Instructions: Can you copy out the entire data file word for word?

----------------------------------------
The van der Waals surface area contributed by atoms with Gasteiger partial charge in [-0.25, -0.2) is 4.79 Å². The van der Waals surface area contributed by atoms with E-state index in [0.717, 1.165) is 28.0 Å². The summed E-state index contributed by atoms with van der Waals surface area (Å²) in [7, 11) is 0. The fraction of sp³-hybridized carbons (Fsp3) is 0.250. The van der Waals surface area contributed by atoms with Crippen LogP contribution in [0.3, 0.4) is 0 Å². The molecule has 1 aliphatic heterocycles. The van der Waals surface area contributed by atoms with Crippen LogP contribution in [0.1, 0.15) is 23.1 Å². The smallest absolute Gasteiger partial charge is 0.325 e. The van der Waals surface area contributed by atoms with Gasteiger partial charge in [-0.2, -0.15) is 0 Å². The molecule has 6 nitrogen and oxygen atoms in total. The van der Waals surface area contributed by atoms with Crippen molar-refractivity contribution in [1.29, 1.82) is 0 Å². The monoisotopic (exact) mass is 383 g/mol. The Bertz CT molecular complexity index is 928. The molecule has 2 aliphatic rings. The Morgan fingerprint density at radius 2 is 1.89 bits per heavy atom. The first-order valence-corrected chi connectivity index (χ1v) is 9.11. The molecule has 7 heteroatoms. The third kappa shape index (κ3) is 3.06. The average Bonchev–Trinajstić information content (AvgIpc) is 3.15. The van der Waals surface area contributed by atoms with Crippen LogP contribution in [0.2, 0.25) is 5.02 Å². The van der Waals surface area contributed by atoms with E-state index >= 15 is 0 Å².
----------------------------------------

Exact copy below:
The van der Waals surface area contributed by atoms with Gasteiger partial charge in [-0.25, -0.2) is 4.79 Å². The van der Waals surface area contributed by atoms with E-state index in [0.717, 1.165) is 28.0 Å². The summed E-state index contributed by atoms with van der Waals surface area (Å²) in [7, 11) is 0. The fraction of sp³-hybridized carbons (Fsp3) is 0.250. The van der Waals surface area contributed by atoms with Crippen LogP contribution in [0.3, 0.4) is 0 Å². The molecule has 1 aliphatic heterocycles. The van der Waals surface area contributed by atoms with Crippen LogP contribution in [0.1, 0.15) is 23.1 Å². The smallest absolute Gasteiger partial charge is 0.325 e. The van der Waals surface area contributed by atoms with Gasteiger partial charge in [-0.2, -0.15) is 0 Å². The molecule has 6 nitrogen and oxygen atoms in total. The van der Waals surface area contributed by atoms with Crippen molar-refractivity contribution in [1.29, 1.82) is 0 Å². The monoisotopic (exact) mass is 383 g/mol. The Bertz CT molecular complexity index is 928. The molecule has 2 aliphatic rings. The Morgan fingerprint density at radius 2 is 1.89 bits per heavy atom. The first-order valence-corrected chi connectivity index (χ1v) is 9.11. The molecule has 7 heteroatoms. The third kappa shape index (κ3) is 3.06. The average Bonchev–Trinajstić information content (AvgIpc) is 3.15. The van der Waals surface area contributed by atoms with Crippen LogP contribution in [0.2, 0.25) is 5.02 Å². The van der Waals surface area contributed by atoms with E-state index >= 15 is 0 Å².